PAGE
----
After a captivating tournament that has been high in quality and refreshingly low in controversy, tonight sees the culmination of a glorious Euro 2008 with a fitting final in Vienna between two of football’s most powerful nations.
Despite the undoubted individual excitements offered by the earlier group and knockout stages, nothing can match the anticipation stirred by this climatic encounter. For the two teams and their players it offers that rare and privileged chance to write themselves into the folklore of their respective nations and into the annals of football history.
On paper the tie offers an intriguing clash of styles, ideologies and stereotypes: the pace, flair, verve and passion of the Spanish against the grit, efficiency, determination and traditional ruthlessness of the Germans. We have a young Spanish team, desperate to redress a generations-old national discrepancy in the balance between undoubted ability and the winning of titles, of which there have not nearly been enough. And we have a German side, eager to prove itself capable of continuing their nation’s sporting tradition of triumph when it counts most against a more fashionable, dashing and critically acclaimed opponent – an occurrence that has already happened several times too often in the eyes of the romantic neutral.
There is however, a shadow hanging over the preparations due to the possible absence through injury of two of the tournament’s biggest stars. Spain forward David Villa, the top goalscorer of the finals so far, is struggling with the thigh injury that he picked up in last week’s 3-0 semi-final win over Russia, while Germany skipper Michael Ballack is also a doubt with a calf strain. Of the two it is Villa who is rated the more doubtful to play, though Ballack’s injury could also yet rule him out. It would be a cruel disappointment if the final was robbed of both of these brilliant players,
The impression is that Ballack’s absence would be the more devastating blow to his team’s chances of success, despite Villa’s goals. The Chelsea midfielder has been crucial to his side both on and off the pitch this summer, performing brilliantly in the quarter-final victory against Portugal and providing real leadership in the aftermath of the shock group stage defeat by Croatia. In a team containing a mixture of promising youth and solid experience he is the one established world class player at the peak of his career. Coach Joachim Low must be praying that the positive noises coming out of the German treatment room are well founded.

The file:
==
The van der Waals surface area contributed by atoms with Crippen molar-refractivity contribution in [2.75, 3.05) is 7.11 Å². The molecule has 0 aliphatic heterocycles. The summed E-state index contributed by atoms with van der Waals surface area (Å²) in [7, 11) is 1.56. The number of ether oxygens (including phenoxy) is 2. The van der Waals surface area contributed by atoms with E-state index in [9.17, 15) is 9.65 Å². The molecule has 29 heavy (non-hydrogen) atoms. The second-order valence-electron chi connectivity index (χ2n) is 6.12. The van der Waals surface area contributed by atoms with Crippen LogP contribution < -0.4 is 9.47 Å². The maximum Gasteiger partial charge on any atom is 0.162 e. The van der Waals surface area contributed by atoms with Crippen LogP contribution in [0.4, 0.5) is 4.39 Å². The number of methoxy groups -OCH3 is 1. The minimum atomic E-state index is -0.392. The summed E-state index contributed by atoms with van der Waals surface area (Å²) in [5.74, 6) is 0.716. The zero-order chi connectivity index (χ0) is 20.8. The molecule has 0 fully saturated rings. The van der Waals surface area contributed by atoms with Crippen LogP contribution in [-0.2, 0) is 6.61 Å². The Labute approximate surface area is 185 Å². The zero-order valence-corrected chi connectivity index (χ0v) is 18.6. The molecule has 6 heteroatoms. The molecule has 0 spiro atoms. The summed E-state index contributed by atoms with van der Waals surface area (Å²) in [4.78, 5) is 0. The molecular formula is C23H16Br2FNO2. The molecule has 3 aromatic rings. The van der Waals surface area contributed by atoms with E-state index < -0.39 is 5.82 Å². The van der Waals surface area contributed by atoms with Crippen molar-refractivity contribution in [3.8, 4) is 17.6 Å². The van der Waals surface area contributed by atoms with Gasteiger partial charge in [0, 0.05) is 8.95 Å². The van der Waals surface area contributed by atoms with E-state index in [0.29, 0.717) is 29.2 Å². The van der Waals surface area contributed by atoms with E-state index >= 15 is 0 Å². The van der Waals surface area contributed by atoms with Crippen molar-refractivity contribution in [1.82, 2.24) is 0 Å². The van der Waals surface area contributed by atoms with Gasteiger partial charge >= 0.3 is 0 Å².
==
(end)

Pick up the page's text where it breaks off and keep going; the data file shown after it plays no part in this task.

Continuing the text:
Germany were the pre-tournament favourites and the pick of many knowledgeable pundits ahead of the finals, but have been a model of inconsistency so far. Three good performances against Poland, Austria and Portugal have been tempered by dismal displays in their other two games. They paid the price for not turning up in the middle group game against Croatia in the form of a deserved defeat, while in the semi-final against a severely depleted Turkey they were extremely lucky to win.
Much will therefore depend on which Germany will turn up in Vienna tonight. Those with decent memories will allude to the fact that this German team, much like those of generations past, seem to thrive when they are underdogs, which they certainly are this evening despite their own skinny pre-tournament odds.
After their fallibility was exposed in the group stages, nobody expected them to defeat Portugal in the quarter-finals but they did, and convincingly so. Germany, and their predecessor in the form of West Germany, have a history of upsetting the form book in big tournaments – look no further than the 1954 and 1974 World Cup finals for hard evidence. In both matches they were faced by teams considered by the masses to be the rightful winners, the proponents of football in its most stylish and dazzling form – and in both matches, against the odds, Germany emerged with the spoils. Tonight they are faced with a similar conundrum in the form of a Spain side who had us all reaching for the superlatives after a scintillating second half performance against Russia last week in the semi-final.
Caution and Paranioa
Yet if the history book offers comfort to Germany, for Spanish supporters it will offer only caution and paranoia. While the Germans are looking to extend its relevance the Spanish will be aiming to rip it up.
It has been well documented that Spanish football has produced 25 winners of European club football’s premier competitions, yet has produced just one national team, some 44 years ago, capable of winning a major trophy. In between Spain have been to just one other major final, which they lost to hosts France in Euro 84. To illustrate the historical difference between the two sides, this will be Germany’s thirteenth major final and, if they are victorious, their seventh title.